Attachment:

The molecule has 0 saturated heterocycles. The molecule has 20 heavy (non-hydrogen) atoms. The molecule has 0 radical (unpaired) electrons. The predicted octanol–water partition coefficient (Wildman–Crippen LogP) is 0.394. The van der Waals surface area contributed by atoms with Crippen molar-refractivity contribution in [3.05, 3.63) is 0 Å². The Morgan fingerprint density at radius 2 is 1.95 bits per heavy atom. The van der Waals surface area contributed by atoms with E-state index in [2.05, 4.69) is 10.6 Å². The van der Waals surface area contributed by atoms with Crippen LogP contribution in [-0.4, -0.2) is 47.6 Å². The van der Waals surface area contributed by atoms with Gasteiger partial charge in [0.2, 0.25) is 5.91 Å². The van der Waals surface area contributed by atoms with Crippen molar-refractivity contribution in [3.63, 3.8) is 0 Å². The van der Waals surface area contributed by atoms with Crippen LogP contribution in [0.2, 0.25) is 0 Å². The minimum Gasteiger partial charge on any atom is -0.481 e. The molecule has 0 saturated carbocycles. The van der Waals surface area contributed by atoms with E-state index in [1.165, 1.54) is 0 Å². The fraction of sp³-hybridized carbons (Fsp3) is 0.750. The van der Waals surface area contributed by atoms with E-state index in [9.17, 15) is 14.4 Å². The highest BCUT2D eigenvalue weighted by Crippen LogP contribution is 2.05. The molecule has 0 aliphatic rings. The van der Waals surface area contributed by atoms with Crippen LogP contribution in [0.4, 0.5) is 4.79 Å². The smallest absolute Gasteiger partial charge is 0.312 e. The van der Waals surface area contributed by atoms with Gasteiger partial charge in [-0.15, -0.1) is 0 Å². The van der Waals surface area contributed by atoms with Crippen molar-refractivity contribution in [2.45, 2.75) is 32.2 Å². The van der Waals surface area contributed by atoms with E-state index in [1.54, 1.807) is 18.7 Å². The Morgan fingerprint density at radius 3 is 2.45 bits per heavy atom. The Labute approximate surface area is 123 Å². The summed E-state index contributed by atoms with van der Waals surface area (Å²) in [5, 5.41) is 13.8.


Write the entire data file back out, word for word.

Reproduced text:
The molecule has 0 saturated heterocycles. The molecule has 20 heavy (non-hydrogen) atoms. The molecule has 0 radical (unpaired) electrons. The predicted octanol–water partition coefficient (Wildman–Crippen LogP) is 0.394. The van der Waals surface area contributed by atoms with Crippen molar-refractivity contribution in [3.05, 3.63) is 0 Å². The Morgan fingerprint density at radius 2 is 1.95 bits per heavy atom. The van der Waals surface area contributed by atoms with E-state index in [2.05, 4.69) is 10.6 Å². The van der Waals surface area contributed by atoms with Crippen LogP contribution in [-0.4, -0.2) is 47.6 Å². The van der Waals surface area contributed by atoms with Gasteiger partial charge in [0.2, 0.25) is 5.91 Å². The van der Waals surface area contributed by atoms with Crippen molar-refractivity contribution in [3.63, 3.8) is 0 Å². The van der Waals surface area contributed by atoms with Crippen LogP contribution in [0.2, 0.25) is 0 Å². The minimum Gasteiger partial charge on any atom is -0.481 e. The molecule has 0 saturated carbocycles. The van der Waals surface area contributed by atoms with E-state index in [1.165, 1.54) is 0 Å². The fraction of sp³-hybridized carbons (Fsp3) is 0.750. The van der Waals surface area contributed by atoms with E-state index in [9.17, 15) is 14.4 Å². The highest BCUT2D eigenvalue weighted by Crippen LogP contribution is 2.05. The molecule has 0 aliphatic rings. The van der Waals surface area contributed by atoms with Crippen LogP contribution in [0.4, 0.5) is 4.79 Å². The smallest absolute Gasteiger partial charge is 0.312 e. The van der Waals surface area contributed by atoms with Gasteiger partial charge in [-0.15, -0.1) is 0 Å². The van der Waals surface area contributed by atoms with Crippen molar-refractivity contribution in [2.45, 2.75) is 32.2 Å². The van der Waals surface area contributed by atoms with E-state index in [1.54, 1.807) is 18.7 Å². The Morgan fingerprint density at radius 3 is 2.45 bits per heavy atom. The Labute approximate surface area is 123 Å². The summed E-state index contributed by atoms with van der Waals surface area (Å²) in [5, 5.41) is 13.8.